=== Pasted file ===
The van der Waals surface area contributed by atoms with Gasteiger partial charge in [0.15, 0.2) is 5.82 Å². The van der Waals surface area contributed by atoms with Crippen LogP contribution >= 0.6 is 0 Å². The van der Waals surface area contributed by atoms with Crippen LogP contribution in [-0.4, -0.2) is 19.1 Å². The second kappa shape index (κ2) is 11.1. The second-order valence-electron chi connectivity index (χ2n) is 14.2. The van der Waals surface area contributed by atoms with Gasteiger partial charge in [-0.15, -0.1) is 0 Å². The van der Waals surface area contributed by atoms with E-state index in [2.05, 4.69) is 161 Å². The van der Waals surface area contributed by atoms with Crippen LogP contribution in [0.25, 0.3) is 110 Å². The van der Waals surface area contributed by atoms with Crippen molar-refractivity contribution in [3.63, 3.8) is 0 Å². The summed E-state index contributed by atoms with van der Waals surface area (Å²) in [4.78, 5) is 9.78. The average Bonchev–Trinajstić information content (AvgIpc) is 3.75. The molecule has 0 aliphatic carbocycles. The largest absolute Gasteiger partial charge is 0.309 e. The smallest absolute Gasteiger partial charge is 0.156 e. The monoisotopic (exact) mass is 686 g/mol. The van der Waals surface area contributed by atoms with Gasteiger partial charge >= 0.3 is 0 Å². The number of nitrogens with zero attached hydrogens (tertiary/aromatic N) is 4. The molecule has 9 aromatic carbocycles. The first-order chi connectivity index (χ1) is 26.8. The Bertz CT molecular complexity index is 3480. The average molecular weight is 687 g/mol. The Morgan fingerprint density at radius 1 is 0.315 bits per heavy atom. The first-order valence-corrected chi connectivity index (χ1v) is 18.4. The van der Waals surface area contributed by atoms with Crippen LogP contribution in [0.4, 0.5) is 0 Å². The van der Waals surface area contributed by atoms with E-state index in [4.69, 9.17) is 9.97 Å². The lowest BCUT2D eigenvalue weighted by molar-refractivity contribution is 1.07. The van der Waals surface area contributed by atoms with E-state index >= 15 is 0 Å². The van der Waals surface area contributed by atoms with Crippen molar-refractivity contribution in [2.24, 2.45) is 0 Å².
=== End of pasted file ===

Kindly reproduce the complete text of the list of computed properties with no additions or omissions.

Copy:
The van der Waals surface area contributed by atoms with Gasteiger partial charge in [0.15, 0.2) is 5.82 Å². The van der Waals surface area contributed by atoms with Crippen LogP contribution >= 0.6 is 0 Å². The van der Waals surface area contributed by atoms with Crippen LogP contribution in [-0.4, -0.2) is 19.1 Å². The second kappa shape index (κ2) is 11.1. The second-order valence-electron chi connectivity index (χ2n) is 14.2. The van der Waals surface area contributed by atoms with Gasteiger partial charge in [-0.15, -0.1) is 0 Å². The van der Waals surface area contributed by atoms with E-state index in [2.05, 4.69) is 161 Å². The van der Waals surface area contributed by atoms with Crippen LogP contribution in [0.25, 0.3) is 110 Å². The van der Waals surface area contributed by atoms with Crippen molar-refractivity contribution in [3.63, 3.8) is 0 Å². The summed E-state index contributed by atoms with van der Waals surface area (Å²) in [4.78, 5) is 9.78. The average Bonchev–Trinajstić information content (AvgIpc) is 3.75. The molecule has 0 aliphatic carbocycles. The largest absolute Gasteiger partial charge is 0.309 e. The smallest absolute Gasteiger partial charge is 0.156 e. The monoisotopic (exact) mass is 686 g/mol. The van der Waals surface area contributed by atoms with Gasteiger partial charge >= 0.3 is 0 Å². The number of nitrogens with zero attached hydrogens (tertiary/aromatic N) is 4. The molecule has 9 aromatic carbocycles. The first-order chi connectivity index (χ1) is 26.8. The Bertz CT molecular complexity index is 3480. The average molecular weight is 687 g/mol. The Morgan fingerprint density at radius 1 is 0.315 bits per heavy atom. The first-order valence-corrected chi connectivity index (χ1v) is 18.4. The van der Waals surface area contributed by atoms with Crippen LogP contribution in [0.4, 0.5) is 0 Å². The van der Waals surface area contributed by atoms with E-state index in [4.69, 9.17) is 9.97 Å². The lowest BCUT2D eigenvalue weighted by molar-refractivity contribution is 1.07. The van der Waals surface area contributed by atoms with E-state index >= 15 is 0 Å². The van der Waals surface area contributed by atoms with Crippen molar-refractivity contribution in [2.24, 2.45) is 0 Å².